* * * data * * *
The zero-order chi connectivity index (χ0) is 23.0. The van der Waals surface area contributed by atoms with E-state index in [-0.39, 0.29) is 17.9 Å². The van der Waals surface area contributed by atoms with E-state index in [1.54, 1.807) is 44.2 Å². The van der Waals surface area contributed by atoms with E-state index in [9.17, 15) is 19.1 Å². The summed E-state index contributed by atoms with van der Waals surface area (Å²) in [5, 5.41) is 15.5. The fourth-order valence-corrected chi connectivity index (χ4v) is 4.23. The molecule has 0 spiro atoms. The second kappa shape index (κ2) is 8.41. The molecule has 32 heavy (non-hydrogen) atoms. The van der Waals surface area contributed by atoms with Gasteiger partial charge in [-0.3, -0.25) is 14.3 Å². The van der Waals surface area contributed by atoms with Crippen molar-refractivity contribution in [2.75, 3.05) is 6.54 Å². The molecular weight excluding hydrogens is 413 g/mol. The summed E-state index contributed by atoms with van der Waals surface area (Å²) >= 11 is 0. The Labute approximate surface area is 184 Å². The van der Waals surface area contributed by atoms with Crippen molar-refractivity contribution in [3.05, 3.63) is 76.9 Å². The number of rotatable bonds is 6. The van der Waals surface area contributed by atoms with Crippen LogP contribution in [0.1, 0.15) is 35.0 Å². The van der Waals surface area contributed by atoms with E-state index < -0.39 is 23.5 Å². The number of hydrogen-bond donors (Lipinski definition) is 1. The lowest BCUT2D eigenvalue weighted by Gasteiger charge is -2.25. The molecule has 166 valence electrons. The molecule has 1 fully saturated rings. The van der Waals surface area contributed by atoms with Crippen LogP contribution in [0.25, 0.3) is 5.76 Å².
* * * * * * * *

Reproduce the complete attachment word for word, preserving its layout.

The zero-order chi connectivity index (χ0) is 23.0. The van der Waals surface area contributed by atoms with E-state index in [-0.39, 0.29) is 17.9 Å². The van der Waals surface area contributed by atoms with E-state index in [1.54, 1.807) is 44.2 Å². The van der Waals surface area contributed by atoms with E-state index in [9.17, 15) is 19.1 Å². The summed E-state index contributed by atoms with van der Waals surface area (Å²) in [5, 5.41) is 15.5. The fourth-order valence-corrected chi connectivity index (χ4v) is 4.23. The molecule has 0 spiro atoms. The second kappa shape index (κ2) is 8.41. The molecule has 32 heavy (non-hydrogen) atoms. The van der Waals surface area contributed by atoms with Gasteiger partial charge in [-0.3, -0.25) is 14.3 Å². The van der Waals surface area contributed by atoms with Crippen molar-refractivity contribution in [2.75, 3.05) is 6.54 Å². The molecular weight excluding hydrogens is 413 g/mol. The summed E-state index contributed by atoms with van der Waals surface area (Å²) >= 11 is 0. The Labute approximate surface area is 184 Å². The van der Waals surface area contributed by atoms with Crippen molar-refractivity contribution in [3.05, 3.63) is 76.9 Å². The number of rotatable bonds is 6. The van der Waals surface area contributed by atoms with Crippen LogP contribution in [0.1, 0.15) is 35.0 Å². The van der Waals surface area contributed by atoms with E-state index < -0.39 is 23.5 Å². The number of hydrogen-bond donors (Lipinski definition) is 1. The lowest BCUT2D eigenvalue weighted by Gasteiger charge is -2.25. The molecule has 166 valence electrons. The molecule has 1 fully saturated rings. The van der Waals surface area contributed by atoms with Crippen LogP contribution in [0.25, 0.3) is 5.76 Å².